Consumption of fruits and vegetables and associations with risk factors for non-communicable diseases in the Yangon region of Myanmar: a cross-sectional study.

Auteur(s) :
Stigum H., Kjøllesdal MK., Htet AS., Hla NY., Hlaing HH., Khaine EK., Khaing W., Khant AK., Khin NO., Mauk KK., Moe EE., Moe H., Mon KK., Mya KS., Myint CK., Myint CY., Myint MM., Myint O., New AA., Oo ES., Oo KS., Pyone ZZ., Soe YY., Wai MM., Win N., Bjertness E.
Date :
Août, 2016
Source(s) :
BMJ open. #6:8 pe011649
Adresse :
Institute of Health and Society, University of Oslo, Oslo, Norway.

Sommaire de l'article

To explore the intake of fruits and vegetables in the Yangon region, Myanmar, and to describe associations between intake of fruits and vegetables (FV) and established risk factors for non-communicable diseases.

2 cross-sectional studies, using the STEPs methodology.

Urban and rural areas of the Yangon region of Myanmar.

1486, men and women, 25-74 years, were recruited through a multistage cluster sampling method. Institutionalised people, military personnel, Buddhist monks and nuns were not invited. Physically and mentally ill people were excluded.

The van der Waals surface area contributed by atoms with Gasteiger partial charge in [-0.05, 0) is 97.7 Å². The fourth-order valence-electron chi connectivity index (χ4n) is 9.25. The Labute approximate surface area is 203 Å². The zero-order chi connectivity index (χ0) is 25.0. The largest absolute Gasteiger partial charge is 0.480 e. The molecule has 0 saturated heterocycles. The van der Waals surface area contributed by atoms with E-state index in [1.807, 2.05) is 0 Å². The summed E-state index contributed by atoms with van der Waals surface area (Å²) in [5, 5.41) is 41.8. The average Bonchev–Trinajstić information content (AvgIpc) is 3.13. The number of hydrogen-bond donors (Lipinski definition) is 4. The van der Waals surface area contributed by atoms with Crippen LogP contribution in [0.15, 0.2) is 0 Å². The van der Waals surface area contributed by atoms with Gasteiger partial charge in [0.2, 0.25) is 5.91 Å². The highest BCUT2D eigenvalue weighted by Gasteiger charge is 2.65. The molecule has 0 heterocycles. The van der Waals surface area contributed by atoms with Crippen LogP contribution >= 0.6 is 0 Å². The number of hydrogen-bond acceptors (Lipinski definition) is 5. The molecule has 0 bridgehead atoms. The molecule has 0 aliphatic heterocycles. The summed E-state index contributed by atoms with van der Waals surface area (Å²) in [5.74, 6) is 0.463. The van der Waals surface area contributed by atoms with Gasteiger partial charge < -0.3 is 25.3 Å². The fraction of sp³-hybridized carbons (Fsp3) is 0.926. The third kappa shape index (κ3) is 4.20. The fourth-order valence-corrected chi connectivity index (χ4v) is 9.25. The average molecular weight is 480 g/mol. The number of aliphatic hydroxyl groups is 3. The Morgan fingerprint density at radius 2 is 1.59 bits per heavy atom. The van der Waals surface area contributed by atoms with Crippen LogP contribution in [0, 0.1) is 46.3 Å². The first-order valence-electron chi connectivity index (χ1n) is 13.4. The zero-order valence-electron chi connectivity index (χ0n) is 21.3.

Mean intake of fruit was 0.8 (SE 0.1) and 0.6 (0.0) servings/day and of vegetables 2.2 (0.1) and 1.2 (0.1) servings/day, in urban and rural areas, respectively. Adjusted for included confounders (age, sex, location, income, education, smoking and low physical activity), men and women eating ≥2 servings of fruits and vegetables/day had lower odds than others of hypertriglyceridaemia (OR 0.72 (95% CI 0.56 to 0.94)). On average, women eating at least 2 servings of fruits and vegetables per day had cholesterol levels 0.28 mmol/L lower than the levels of other women. When only adjusted for sex and age, men eating at least 2 servings of fruits and vegetables per day had cholesterol levels 0.27 mmol/L higher than other men.

A high intake of FV was associated with lower odds of hypertriglyceridaemia among men and women. It was also associated with cholesterol levels, negatively among women and positively among men.

Source : Pubmed